Recipes 
 
Join Date: Dec 2006
Location: Santa Clarita, SoCal
Posts: 1,372
Liked 7 Times on 7 Posts
Likes Given: 7

Default

AG can use a bunch more grains that are "mash only". Gives you much more flavor variables, which is a great way to tweak any recipe to your tastes.


No twang!!!

__________________
Being Dealt (kegged): Carbed Crystal light lemonade for the boys, Delta Bravo IPA, Applewinder
Primary: Climbing stout
Primary #2: ESB
Big Blind: Pucker Bitter
Small Blind:
Tasty Remembrances: White 'N Nerdy, Dynamite Red (Hop bursted), APA, The Bonaduce (irish Red), runners stout, ridgeback brown,

from my big ass computer sitting on my floor
Kayos is offline
 
Reply With Quote Quick reply to this message
Old 04-29-2008, 03:11 AM   #8
TwoHeadsBrewing
Feedback Score: 0 reviews
Recipes 
 
Join Date: Feb 2008
Location: Chico, CA
Posts: 3,930
Liked 26 Times on 25 Posts
Likes Given: 2

Default

Quote:
Originally Posted by beerme70
I've been brewing for about 6 or 7 years now, and have always brewed using extracts. I've seen tons of stuff on all grain brewing, but it all seems a little too complicated...but I digress. Anyhow, what are the positives and negatives of all grain brewing as opposed to using extracts? (obviously AG uses what it looks to be a hell of alot more equipment)
I had the same feeling, especially since I'm new at this and have only done 3 extract brews. They've all been fantastic, but I wanted to get into the recipe formulation a bit more and try something new. I will say that it doesn't take "alot more equipment", I did mine with just a spare 5g cooler I had laying around, and $20 worth of hardware from the store. I was pleasantly surprised that it wasn't that difficult to go all grain...you just really need to do your homework. My reasons for trying it out:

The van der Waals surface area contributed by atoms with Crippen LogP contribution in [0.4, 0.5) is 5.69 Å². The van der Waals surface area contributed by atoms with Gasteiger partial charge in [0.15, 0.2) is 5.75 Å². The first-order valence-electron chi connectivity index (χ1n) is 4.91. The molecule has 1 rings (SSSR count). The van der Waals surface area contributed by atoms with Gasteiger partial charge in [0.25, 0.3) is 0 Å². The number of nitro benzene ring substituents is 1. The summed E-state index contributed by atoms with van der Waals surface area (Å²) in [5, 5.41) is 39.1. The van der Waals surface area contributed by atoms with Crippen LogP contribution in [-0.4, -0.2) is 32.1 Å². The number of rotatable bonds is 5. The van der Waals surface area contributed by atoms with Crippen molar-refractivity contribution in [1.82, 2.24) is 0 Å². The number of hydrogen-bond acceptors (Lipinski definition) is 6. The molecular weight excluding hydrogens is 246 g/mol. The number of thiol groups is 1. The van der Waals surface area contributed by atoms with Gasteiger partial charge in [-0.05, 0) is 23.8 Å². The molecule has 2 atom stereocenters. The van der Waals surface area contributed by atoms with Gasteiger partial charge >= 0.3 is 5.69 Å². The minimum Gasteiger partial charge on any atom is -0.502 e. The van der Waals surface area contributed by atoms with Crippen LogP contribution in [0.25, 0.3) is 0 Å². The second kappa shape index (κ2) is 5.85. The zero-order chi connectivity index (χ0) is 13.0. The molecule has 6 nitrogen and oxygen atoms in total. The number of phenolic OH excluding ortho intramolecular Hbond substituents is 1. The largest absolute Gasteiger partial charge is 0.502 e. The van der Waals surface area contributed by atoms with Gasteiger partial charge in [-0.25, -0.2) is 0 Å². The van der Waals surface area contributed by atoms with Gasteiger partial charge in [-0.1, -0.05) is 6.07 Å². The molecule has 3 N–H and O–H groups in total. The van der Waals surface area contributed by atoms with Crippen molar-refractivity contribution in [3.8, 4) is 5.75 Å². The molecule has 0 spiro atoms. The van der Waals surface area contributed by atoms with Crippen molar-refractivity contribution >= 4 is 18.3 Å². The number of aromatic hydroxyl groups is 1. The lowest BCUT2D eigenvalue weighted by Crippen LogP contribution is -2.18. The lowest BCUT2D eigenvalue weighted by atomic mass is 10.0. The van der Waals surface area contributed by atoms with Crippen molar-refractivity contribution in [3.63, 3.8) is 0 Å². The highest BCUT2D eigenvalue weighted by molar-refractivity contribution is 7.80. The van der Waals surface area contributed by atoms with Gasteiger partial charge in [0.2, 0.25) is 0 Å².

1. Curiosity
2. More complex recipe formulation
3. I wanted to make beer more like a brewery does
4. Cheaper (debatable, but per recipe it pencils out)
__________________

Fermenting: ESB
Kegged: Extra IPA, Brown Ale, American Wheat, Blackheart Stout
Coming Up: Dunkleweizen, 3C Pale Ale


DIY Fermentation Chamber
More Brew Stuff
TwoHeadsBrewing is offline
 
Reply With Quote Quick reply to this message
Old 04-29-2008, 03:14 AM   #9
stever
Feedback Score: 0 reviews
Recipes 
 
Join Date: Mar 2008
Location: St. Louis
Posts: 534
Liked 4 Times on 4 Posts

Default

+1 on all of the above not to mention way cheaper beer. figure around $10.00 per 2 cases of beer as opposed to $25-$45 for extract. Granted this is if you buy in bulk but if you are going to brew on a regular basis there is not reason not to buy in bulk.

Also it is not that complicated, watch some of the youtube videos, listen to the all grain podcasts, and read up on all grain brewing via papazians or howtobrew.com and it will make perfect sense.

__________________

"24 hours in a day, 24 beers in a case. Coincidence?"

Quote:
Originally Posted by MVKTR2 View Post
Can't believe I'm saying this, but Great Cock man!
Quote:
Originally Posted by Laurel View Post
yeah, i've got big balls
stever is offline
 
Reply With Quote Quick reply to this message
Old 04-29-2008, 03:19 AM   #10
mykayel
Feedback Score: 0 reviews
Recipes 
 
Join Date: Feb 2007
Posts: 203
Default

If you already do full boils, the switch to all grain is only $30 away for a converted cooler/mash tun. And it is really very simple.

Pros:
Just look at the variety of base malts that you can choose from yet alone all of the other grains. The mash temp can change the outcome of the beer (how fermentable the sugars are, how much sweetness or dryness the finished product will be) vs. whatever that particular batch of DME/LME was made at. You get more out of the specialty grains (than you would just steeping them). Its cheaper in the long run. It makes your brewing process a little more involved.

Cons:
It makes your brewing process a little more involved.



__________________
mykayel is offline
 
Reply With Quote Quick reply to this message
Reply


Quick Reply
Message:
Options
Thread Tools
Display Modes


Similar Threads
Thread Thread Starter Forum Replies Last Post
All-Grain Brewing Vs. Extract Brewing 5gBrewer General Beer Discussion 27 06-24-2013 02:28 PM
All-Grain Brewing with Extract Brewing Equipment (pics) DRoyLenz General Beer Discussion 75 12-12-2012 09:35 PM
Brewing my first batch, but already looking to modify malt extract brewing. leapinglords Beginners Beer Brewing Forum 6 08-10-2009 10:57 PM
Brewing an old extract kit howlinowl Extract Brewing 6 07-27-2007 10:15 PM
Extract brewing? joconn Beginners Beer Brewing Forum 7 06-06-2007 11:43 AM